Thursday, February 24, 2011

Statements won't halt Gadhafi's crimes

Consider for one moment the savagery in Libya this week, when Moammar Gadhafi unleashed his jets, helicopter gunships, and artillery on own people. Then place that against a backdrop of the speech on Tuesday by the stuttering psychopath himself, followed by his instructions to hunt down and butcher his opponents.

Do that, and then tell us, without wincing, that had some foreign power or powers magically deployed the military means to shoot down Gadhafi’s aircraft and bomb his soldiers, you would not, deep down, have taken immense satisfaction in the results – regardless of whether the United Nations had authorized the move.

It’s in times like these that the formal institutions of international relations tend to break down. What we’re witnessing today we already witnessed in early 1991, when Iraq’s Saddam Hussein used his tanks and helicopters to crush a Shiite uprising after his army’s withdrawal from Kuwait. At the time the George H. W. Bush administration permitted the massacre to continue, fearing that any intervention might topple the Iraqi regime, creating a vacuum in Baghdad. Extraordinarily, Washington somehow managed to recognize Saddam both as an agent of instability in the Gulf and one of stability at home.

That delicate American adjustment of the geopolitical dials may have imposed some quiet in the region, but at a terrible human cost. Tens of thousands – some say the figure is closer to a couple of hundred thousand – of Iraqis were killed, most of them Shiites. This was followed by a 12-year U.N. sanctions regime that debilitated the Iraqi population but also strengthened Saddam’s rule. Oddly, many of those who later demanded that President George W. Bush gain U.N. approval before sending American forces to Iraq were the very same who had earlier denounced U.N. sanctions as inhuman.

What can the international community do to confront homicidal leaders like Gadhafi? One answer came precisely two decades ago, when it did virtually nothing against Saddam Hussein. A no-fly zone was imposed over northern and southern Iraq (and some are calling for such a zone to be declared over Libya), but otherwise the Baath leadership reasserted its authority over Iraqi lives unhindered. In 2003 Bush provoked much international displeasure by ordering an invasion of the country. However, many of those who expressed outrage with American actions never bothered to qualify that outrage by recalling Saddam Hussein’s serial brutality throughout the 1980s and 1990s, when he was directly or indirectly responsible for the death of not far from 1 million people – including Kurds, Shiites, and other opponents of his regime, as well as Iraqi and Iranian soldiers and civilians killed in the Iraq-Iran war that Saddam had initiated.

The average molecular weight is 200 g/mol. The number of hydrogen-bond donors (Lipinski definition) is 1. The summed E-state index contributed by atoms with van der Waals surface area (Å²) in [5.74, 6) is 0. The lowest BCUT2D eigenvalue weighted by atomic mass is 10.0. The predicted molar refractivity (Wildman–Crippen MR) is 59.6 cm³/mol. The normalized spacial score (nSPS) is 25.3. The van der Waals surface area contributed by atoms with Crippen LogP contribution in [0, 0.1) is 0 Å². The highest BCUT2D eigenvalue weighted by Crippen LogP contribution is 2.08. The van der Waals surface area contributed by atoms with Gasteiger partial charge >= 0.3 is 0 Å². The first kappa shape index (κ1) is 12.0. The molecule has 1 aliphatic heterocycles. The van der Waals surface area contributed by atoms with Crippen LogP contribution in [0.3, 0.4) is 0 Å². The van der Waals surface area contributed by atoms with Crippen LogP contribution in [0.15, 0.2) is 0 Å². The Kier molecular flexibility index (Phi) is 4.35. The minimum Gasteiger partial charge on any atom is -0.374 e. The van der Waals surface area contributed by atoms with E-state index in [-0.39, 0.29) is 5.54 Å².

Gadhafi, like Saddam Hussein before him, is not someone who would ever consider ceding power peacefully. He is not someone apt to read the solemn reports of non-governmental organizations and embrace their recommendations, or tolerate independent monitors examining the work of his people’s committees. There are autocrats and there are autocrats. No one truly regrets the ouster of Hosni Mubarak, but the worst the former Egyptian president could do was dispatch camel-riding thugs to disperse his assembled critics. Only once did Egyptian fighters fly over the demonstrations, and it was not to strafe civilians.

But when dealing with Gadhafi’s Libya, as with Saddam’s Iraq, the conceptual boundaries of international intervention change. With such individuals, we enter into the sinister world of unaccountable mass murder. It’s fine for the U.N. Security Council to demand, as it did on Tuesday, that Gadhafi’s regime “meet its responsibility to protect its population,” act with restraint, and show deference to human rights and international humanitarian law. However, this is only useful if it underpins a more potent rejoinder, including possibly seeking Gadhafi’s indictment for crimes against humanity, denying his military the means to bomb civilians, and laying the groundwork for international recognition of an alternative Libyan leadership.

For now there is still much pussyfooting over Libya. The United States, ever fearful of an Islamist takeover in Tripoli, has limited its official reaction to ejaculations of indignation over Gadhafi’s ferocity. It seems increasingly obvious that Barack Obama is just not very good at adopting unambiguous positions on mass repression – whether it takes place in Iran, Tunisia, Egypt, Bahrain, or now Libya. The president, so eloquent when it comes to expressing abstract values in Muslim-Western relations, is without a moral compass when facing reality.

If Obama does not take the lead on Libya, or on how to manage the momentous changes in the Middle East, no one will. In fact no one has. Europe is governed by a gaggle of superintendents devoid of any vision, whose principal preoccupation is reviving their injured economies. Say what you will about Margaret Thatcher and Tony Blair, it’s difficult not to regret their absence watching the European leaders of today. But Washington is offering no contrast. Gadhafi is perhaps right in assuming that if he can turn the situation in Libya around quickly enough, Western leaders will swallow their disgust and deal with him, because the stability of oil markets demands it.

The greater probability is that this is the end for the Libyan leader. Even if he manages to tighten his grip on Tripoli, Gadhafi may not have the necessary means to reconquer his country. But let’s assume for a moment that he does. Should the international community, in particular the United States, allow that to happen? Hasn’t Gadhafi done enough to earn more than just a few disobliging communiqu├ęs? He has, but good luck in finding someone to show him the door.

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